The first aim of the present study is to elucidate the pathophysiology of PTSD through the examination of the roles of GR and MR in maintaining PTSD HPA axis dysregulation. The second aim is to compare CSF CRH levels across groups in an effort to extend previous findings and determine whether CRH levels in PTSD are higher than levels in trauma exposed healthy subjects. The present investigation will also evaluate the relationship between CRH levels in PTSD, MR/GR function, hippocampal volume and hippocampally-mediated cognitive tasks. Finally, we will examine the effects of long-term paroxetine treatment in PTSD on HPA axis function, hippocampal volume, and hippocampally-mediated cognitive tasks.

Study Design



Post-Traumatic Stress Disorder


RU-486 (Mifepristone)


National Institute of Mental Health (NIMH)
United States




National Institutes of Health Clinical Center (CC)

Results (where available)

View Results


Published on BioPortfolio: 2014-07-23T21:52:38-0400

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A class of traumatic stress disorders that is characterized by the significant dissociative states seen immediately after overwhelming trauma. By definition it cannot last longer than 1 month, if it persists, a diagnosis of post-traumatic stress disorder (STRESS DISORDERS, POST-TRAUMATIC) is more appropriate.

A class of traumatic stress disorders with symptoms that last more than one month. There are various forms of post-traumatic stress disorder, depending on the time of onset and the duration of these stress symptoms. In the acute form, the duration of the symptoms is between 1 to 3 months. In the chronic form, symptoms last more than 3 months. With delayed onset, symptoms develop more than 6 months after the traumatic event.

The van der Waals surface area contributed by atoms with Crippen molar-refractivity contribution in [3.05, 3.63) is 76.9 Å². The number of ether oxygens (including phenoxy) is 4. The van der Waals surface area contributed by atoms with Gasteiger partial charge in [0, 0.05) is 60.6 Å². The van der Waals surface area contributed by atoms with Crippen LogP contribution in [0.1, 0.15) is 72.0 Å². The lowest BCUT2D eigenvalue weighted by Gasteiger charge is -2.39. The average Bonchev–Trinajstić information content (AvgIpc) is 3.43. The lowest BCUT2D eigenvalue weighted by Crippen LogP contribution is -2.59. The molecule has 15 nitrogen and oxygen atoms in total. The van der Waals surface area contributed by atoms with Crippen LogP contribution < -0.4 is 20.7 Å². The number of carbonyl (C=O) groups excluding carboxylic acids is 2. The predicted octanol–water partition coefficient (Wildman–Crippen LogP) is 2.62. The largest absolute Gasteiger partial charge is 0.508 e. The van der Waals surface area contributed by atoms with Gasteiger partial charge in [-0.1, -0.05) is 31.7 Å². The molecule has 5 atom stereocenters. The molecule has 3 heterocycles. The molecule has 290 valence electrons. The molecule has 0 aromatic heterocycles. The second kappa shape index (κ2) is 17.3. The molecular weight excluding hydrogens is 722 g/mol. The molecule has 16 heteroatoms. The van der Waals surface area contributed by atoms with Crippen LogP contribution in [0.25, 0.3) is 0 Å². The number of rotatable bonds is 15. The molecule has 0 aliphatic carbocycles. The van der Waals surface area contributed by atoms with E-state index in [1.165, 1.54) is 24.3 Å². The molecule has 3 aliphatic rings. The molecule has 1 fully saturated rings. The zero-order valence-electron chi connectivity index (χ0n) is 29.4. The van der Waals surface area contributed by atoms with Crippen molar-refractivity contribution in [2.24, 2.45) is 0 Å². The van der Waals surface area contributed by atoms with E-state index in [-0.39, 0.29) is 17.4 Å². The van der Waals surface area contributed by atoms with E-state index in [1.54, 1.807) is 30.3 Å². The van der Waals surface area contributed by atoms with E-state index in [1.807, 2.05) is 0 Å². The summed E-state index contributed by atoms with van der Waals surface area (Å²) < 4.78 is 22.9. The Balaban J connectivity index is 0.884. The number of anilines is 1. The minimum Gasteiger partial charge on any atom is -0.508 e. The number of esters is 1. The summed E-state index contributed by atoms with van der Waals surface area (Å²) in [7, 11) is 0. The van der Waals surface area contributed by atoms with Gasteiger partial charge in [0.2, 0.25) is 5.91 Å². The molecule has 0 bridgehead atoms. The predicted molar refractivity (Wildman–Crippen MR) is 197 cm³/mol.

Anxiety disorders manifested by the development of characteristic symptoms following a psychologically traumatic event that is outside the normal range of usual human experience. Symptoms include re-experiencing the traumatic event, increased arousal, and numbing of responsiveness to or reduced involvement with the external world. Traumatic stress disorders can be further classified by the time of onset and the duration of these symptoms.

Syndromes which feature DYSKINESIAS as a cardinal manifestation of the disease process. Included in this category are degenerative, hereditary, post-infectious, medication-induced, post-inflammatory, and post-traumatic conditions.

A benzyl-indazole having analgesic, antipyretic, and anti-inflammatory effects. It is used to reduce post-surgical and post-traumatic pain and edema and to promote healing. It is also used topically in treatment of RHEUMATIC DISEASES and INFLAMMATION of the mouth and throat.